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2004/12/17 08:08:43 (permalink)
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Unused pins

Coming from my experience making things using discrete logic gates, I always tie unused inputs to either Vcc or GND. What's the general rule as far as PIC chips goes for unused pins?
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    bobledoux
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    RE: Unused pins 2004/12/17 08:41:51 (permalink)
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    This is a common question with lots of replies and lots of opinions.

    Preferred option. Tie pins to ground or "high" through 5k to 20k resistors.

    Option to avoid: Don't let unused pins float as inputs.

    My option: Set unused pins as outputs with no connections.

    Floating input can play havoc on chip operation. The resistor technique is most conservative. Setting to outputs works fine for non critical applications.
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    jankop
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    RE: Unused pins 2004/12/17 08:42:37 (permalink)
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    They are various alternatives.
    Software set the pin to output (except the MCLR, e.t.c.).
    Software set internal pull-up resistor if exists.
    Tied an external resistor to Vcc or Vss
    < Message edited by jankop -- Dec. 17, 2004 8:45:27 AM >
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    jankop
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    RE: Unused pins 2004/12/17 08:47:56 (permalink)
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    2bobledoux:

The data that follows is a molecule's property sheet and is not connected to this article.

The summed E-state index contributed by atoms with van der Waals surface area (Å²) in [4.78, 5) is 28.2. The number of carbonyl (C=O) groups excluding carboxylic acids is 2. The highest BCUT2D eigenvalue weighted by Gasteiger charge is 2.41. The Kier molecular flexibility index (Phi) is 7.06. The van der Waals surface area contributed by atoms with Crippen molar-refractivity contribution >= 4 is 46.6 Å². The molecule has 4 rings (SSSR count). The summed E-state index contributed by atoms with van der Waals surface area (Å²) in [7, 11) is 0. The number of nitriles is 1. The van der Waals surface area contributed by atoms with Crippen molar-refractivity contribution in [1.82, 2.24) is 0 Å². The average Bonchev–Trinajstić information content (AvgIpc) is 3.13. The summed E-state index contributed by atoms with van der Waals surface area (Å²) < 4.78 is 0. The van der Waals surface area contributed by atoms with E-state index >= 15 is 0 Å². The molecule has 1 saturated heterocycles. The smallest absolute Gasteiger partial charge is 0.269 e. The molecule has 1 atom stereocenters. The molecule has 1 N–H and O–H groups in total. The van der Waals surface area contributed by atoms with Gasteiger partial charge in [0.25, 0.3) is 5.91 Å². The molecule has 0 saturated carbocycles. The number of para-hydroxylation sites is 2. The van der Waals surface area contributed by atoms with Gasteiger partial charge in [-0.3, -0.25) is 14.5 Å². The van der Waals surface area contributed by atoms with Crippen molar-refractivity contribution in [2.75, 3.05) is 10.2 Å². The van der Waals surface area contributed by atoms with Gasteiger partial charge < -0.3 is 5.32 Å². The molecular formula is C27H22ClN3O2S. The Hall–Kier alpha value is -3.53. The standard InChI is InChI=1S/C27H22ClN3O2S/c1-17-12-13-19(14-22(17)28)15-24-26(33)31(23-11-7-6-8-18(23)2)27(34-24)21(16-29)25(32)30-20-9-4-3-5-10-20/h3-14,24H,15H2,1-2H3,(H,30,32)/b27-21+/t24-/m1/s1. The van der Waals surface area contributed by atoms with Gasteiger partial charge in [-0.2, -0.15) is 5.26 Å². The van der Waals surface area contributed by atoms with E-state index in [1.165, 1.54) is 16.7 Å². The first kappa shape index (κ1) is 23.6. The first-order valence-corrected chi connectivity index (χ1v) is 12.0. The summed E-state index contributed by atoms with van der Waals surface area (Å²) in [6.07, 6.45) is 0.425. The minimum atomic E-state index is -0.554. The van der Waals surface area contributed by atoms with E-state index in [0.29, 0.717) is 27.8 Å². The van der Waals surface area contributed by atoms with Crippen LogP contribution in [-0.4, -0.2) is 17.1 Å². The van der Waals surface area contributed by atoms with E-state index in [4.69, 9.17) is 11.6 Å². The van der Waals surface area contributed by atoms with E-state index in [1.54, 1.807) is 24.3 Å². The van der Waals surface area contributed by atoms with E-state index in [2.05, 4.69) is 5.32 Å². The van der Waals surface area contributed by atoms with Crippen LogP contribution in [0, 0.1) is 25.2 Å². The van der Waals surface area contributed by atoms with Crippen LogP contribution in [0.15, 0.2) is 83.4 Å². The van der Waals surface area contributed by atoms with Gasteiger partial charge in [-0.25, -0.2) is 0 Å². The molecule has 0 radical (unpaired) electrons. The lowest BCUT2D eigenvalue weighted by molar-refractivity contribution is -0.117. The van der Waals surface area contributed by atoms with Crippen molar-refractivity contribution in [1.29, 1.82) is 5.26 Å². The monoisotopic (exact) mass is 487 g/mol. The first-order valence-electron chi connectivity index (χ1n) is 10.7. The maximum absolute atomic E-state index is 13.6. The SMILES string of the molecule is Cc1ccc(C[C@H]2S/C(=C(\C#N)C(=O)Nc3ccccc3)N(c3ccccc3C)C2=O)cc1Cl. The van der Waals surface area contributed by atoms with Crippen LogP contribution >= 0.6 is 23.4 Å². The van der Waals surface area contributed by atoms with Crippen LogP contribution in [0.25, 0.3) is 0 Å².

Setting to outputs works fine for critical applications too! grin
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    bob_barr
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    RE: Unused pins 2004/12/17 08:49:28 (permalink)
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    Coming from my experience making things using discrete logic gates, I always tie unused inputs to either Vcc or GND. What's the general rule as far as PIC chips goes for unused pins?

    You're right. Like all CMOS devices, PIC input pins should not be left floating.

    I don't know that there is any general rule, though. (That's like asking "What's the best car?") Everybody seems to have a different opinion of what to do and why their particular way is "the best way".

    Some of the opinions include:

    1) Set the unused pins as outputs and pull them either up or down through various size resistors.

    2) Set the unused pins as inputs and pull them either up or down through various size resistors.

    Either way avoids floating inputs.

    In either case, I'd suggest not connecting the pins directly to Vdd or Vss. By using pullup or pulldown resistors, you have future possibility of using the pins as either inputs or outputs without having to cut wires or PCB traces. This also avoids the risk of a bug being able to flip an input pin to an output and then connect ground and Vdd by trying to drive the wrong state onto the pin.

    While it's always good to learn from one's mistakes, it's much easier to learn from the mistakes of others.
    Please don't PM me with technical questions. I'll be quite happy to help (if I can) on the forums.
    #5
    jankop
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    RE: Unused pins 2004/12/17 08:58:11 (permalink)
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    bob_barr ,
    can you tell me please, why pull output up or down?
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    bob_barr
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    RE: Unused pins 2004/12/17 09:08:19 (permalink)
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    can you tell me please, why pull output up or down?

    Using a pullup or pulldown resistor guarantees that, even if a program bug flips an output pin to be an input, you won't ever have the pin floating. (If board space or parts cost is critical, they could probably be omitted.)